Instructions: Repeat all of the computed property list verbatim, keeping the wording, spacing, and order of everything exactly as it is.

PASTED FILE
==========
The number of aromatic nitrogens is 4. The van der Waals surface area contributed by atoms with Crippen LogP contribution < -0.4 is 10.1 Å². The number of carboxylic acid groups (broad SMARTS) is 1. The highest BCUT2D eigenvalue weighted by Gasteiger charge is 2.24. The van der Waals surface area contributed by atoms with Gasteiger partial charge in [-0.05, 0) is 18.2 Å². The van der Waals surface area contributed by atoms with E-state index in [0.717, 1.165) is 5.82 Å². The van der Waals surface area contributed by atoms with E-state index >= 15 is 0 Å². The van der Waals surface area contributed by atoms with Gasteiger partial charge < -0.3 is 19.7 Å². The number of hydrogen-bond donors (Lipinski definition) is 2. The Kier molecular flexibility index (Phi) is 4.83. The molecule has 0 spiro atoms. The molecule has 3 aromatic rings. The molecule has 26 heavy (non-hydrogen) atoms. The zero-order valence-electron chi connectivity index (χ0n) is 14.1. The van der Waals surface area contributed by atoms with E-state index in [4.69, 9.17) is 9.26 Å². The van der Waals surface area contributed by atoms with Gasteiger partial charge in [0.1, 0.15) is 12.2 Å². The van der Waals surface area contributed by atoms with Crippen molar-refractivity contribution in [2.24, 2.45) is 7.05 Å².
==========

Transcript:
The number of aromatic nitrogens is 4. The van der Waals surface area contributed by atoms with Crippen LogP contribution < -0.4 is 10.1 Å². The number of carboxylic acid groups (broad SMARTS) is 1. The highest BCUT2D eigenvalue weighted by Gasteiger charge is 2.24. The van der Waals surface area contributed by atoms with Gasteiger partial charge in [-0.05, 0) is 18.2 Å². The van der Waals surface area contributed by atoms with E-state index in [0.717, 1.165) is 5.82 Å². The van der Waals surface area contributed by atoms with E-state index >= 15 is 0 Å². The van der Waals surface area contributed by atoms with Gasteiger partial charge < -0.3 is 19.7 Å². The number of hydrogen-bond donors (Lipinski definition) is 2. The Kier molecular flexibility index (Phi) is 4.83. The molecule has 0 spiro atoms. The molecule has 3 aromatic rings. The molecule has 26 heavy (non-hydrogen) atoms. The zero-order valence-electron chi connectivity index (χ0n) is 14.1. The van der Waals surface area contributed by atoms with E-state index in [4.69, 9.17) is 9.26 Å². The van der Waals surface area contributed by atoms with Gasteiger partial charge in [0.1, 0.15) is 12.2 Å². The van der Waals surface area contributed by atoms with Crippen molar-refractivity contribution in [2.24, 2.45) is 7.05 Å².